Portugal fires: We don’t deserve this
This Sunday, October 15, it happened what haunted me and tormented every summer since I remembered me as a person. But this Sunday, what happened went beyond all my expectations and surpassed all the images that I formed in my head, whether it was with the dread of the unknown at the age of 9, the fertile imagination at 12 or the prudence (perhaps more rational) at 25.
Part of my summer holidays was always spent at my grandmother’s house. On warmer days I loved to go to the park to play with the village kids, but that was not always possible. The burning smell, the intense dark smoke, the stressed neighbors and my grandmother’s concern every time sirens passed at high speed prevented us from doing so. I have known the term “fire” since I remember and I fear the flames, the heat and the smoke since well before. I hated everything.
My heart would calm down as soon as the big red tanks would pass, driving towards the big cloud of smoke. “It’s going to be fine, grandma.” But sometimes days would pass, a week would pass— and it was still not fine. In the end, there was always someone we knew, a neighbor, a friend, who had lost the fruits of years of work — if not his life. Fortunately, my grandmother’s house was quite away from the forests… but we spent many hours keeping the sparks under control.
If I would spend the night there, in my 9 years old’s innocence, I would spent hours peering out the windows for signs, smelling the air… with the firefighters phone number written on the back of my painting block. When I could not sleep there, I felt that I was abandoning them, my old sweet grandparents, unable to escape alone, I thought, and sobbed the whole trip, trying to hide it from my parents.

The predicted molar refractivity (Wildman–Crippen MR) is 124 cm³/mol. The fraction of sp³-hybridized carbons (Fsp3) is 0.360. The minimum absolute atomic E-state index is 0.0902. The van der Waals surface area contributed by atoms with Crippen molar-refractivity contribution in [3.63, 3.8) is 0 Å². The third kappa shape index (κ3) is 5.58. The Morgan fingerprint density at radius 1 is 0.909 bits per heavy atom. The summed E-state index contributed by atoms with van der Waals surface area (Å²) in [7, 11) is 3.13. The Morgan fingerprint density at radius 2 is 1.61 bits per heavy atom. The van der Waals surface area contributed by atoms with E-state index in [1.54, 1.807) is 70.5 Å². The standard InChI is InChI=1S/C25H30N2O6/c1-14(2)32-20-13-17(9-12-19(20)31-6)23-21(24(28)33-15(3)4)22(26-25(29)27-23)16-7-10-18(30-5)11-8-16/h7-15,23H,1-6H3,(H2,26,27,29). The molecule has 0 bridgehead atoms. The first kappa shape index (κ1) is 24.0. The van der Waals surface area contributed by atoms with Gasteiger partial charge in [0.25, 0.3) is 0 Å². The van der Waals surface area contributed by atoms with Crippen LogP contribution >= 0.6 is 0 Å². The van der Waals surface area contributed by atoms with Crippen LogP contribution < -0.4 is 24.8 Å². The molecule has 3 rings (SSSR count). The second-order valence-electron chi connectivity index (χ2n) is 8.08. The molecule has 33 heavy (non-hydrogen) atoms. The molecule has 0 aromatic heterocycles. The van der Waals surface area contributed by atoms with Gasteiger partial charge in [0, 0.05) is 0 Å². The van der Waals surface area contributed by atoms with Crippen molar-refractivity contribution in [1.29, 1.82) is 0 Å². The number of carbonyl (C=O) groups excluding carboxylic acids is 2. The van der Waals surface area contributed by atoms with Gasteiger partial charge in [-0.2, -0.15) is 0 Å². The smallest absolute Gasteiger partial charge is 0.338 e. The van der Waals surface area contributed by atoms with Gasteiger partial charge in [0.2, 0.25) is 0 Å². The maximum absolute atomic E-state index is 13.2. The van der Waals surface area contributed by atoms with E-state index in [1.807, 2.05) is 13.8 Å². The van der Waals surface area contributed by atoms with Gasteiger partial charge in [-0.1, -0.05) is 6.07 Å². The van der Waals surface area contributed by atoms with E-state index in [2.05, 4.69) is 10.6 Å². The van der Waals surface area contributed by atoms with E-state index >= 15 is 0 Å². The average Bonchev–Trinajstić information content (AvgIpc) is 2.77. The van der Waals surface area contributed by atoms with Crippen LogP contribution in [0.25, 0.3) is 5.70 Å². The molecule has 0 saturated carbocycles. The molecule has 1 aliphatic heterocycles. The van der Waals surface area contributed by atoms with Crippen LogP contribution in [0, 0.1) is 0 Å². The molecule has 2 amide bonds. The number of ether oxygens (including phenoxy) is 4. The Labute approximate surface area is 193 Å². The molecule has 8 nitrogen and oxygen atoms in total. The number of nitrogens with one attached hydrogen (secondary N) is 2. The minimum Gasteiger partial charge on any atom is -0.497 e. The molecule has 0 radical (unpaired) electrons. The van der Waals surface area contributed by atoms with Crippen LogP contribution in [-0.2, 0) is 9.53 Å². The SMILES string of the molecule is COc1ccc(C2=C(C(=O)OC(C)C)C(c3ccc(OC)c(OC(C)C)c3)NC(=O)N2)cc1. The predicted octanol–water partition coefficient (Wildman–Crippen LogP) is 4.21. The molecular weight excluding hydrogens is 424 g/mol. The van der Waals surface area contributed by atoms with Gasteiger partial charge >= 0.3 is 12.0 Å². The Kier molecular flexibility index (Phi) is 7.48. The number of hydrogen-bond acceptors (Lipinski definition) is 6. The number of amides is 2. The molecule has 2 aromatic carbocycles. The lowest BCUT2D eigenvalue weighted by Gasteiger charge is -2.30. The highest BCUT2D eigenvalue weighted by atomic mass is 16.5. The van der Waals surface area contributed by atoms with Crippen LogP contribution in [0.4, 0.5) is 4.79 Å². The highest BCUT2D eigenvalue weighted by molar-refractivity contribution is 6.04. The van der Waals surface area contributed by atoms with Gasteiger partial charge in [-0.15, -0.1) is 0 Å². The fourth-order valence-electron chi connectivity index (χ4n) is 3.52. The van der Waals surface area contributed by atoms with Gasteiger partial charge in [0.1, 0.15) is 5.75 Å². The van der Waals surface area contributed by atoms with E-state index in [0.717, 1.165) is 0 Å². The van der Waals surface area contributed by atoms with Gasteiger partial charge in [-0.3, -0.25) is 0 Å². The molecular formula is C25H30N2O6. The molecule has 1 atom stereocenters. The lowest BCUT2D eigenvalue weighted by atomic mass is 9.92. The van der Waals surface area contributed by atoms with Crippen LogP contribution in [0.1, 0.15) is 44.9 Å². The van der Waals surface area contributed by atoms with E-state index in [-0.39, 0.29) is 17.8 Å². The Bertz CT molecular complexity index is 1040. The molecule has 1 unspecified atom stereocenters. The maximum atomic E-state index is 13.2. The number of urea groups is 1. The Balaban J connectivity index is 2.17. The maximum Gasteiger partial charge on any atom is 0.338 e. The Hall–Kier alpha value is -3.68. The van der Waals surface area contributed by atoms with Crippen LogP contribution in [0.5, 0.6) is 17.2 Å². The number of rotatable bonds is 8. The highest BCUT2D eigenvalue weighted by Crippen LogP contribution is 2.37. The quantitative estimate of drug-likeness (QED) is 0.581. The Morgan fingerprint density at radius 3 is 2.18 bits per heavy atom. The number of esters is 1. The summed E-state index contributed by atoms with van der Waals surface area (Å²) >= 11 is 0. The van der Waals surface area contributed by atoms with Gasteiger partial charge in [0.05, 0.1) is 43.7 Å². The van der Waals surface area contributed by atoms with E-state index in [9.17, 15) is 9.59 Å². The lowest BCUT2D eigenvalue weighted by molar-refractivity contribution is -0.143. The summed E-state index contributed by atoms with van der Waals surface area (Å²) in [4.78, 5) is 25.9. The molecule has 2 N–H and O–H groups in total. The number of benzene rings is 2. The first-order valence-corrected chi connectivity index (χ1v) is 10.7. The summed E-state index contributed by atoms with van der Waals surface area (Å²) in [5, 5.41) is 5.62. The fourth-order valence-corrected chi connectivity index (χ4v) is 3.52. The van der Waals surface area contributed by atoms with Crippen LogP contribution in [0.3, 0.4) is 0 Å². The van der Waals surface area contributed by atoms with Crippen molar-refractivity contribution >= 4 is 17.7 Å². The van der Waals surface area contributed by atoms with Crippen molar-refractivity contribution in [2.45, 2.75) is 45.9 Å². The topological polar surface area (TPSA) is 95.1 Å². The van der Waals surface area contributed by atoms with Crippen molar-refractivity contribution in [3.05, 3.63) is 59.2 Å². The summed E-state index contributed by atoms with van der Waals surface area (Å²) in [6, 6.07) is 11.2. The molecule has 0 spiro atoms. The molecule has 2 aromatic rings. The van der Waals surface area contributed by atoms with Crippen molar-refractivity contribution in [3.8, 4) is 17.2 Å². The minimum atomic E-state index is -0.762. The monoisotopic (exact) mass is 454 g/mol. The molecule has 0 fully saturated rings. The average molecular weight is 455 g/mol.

By the time I was 14, I started staying home alone with my younger brother. My parent’s house and those of our four or five neighbors are surrounded by pine trees forests, owned by people we don’t exactly know. Every year it is a struggle to get them to clean it up, cut down the trees that lean over our roofs and those that look like gunpowder near our accesses. The so-called competent authorities push us consecutively from one entity to another and nobody answers our requests.
So, at 14, every two hours I would lurk around the house, looking for signs. I would tremble every time I heard sirens at the distance, saw the smoke clouds grow or smell the burning. I would ‘camp’ at our living room large window, hide a backpack in the doorway, and bring my brother next to me. I would watch television and listen to radio, looking for answers that never came. I would imagine scenarios, assess the neighbors’ reaction, and plot escape plans that included me and my brother carrying our three dogs. Fortunately, I’ve never dealt with the flames up close. Until Sunday.
“Only knows how is it who lives it,” says my grandmother.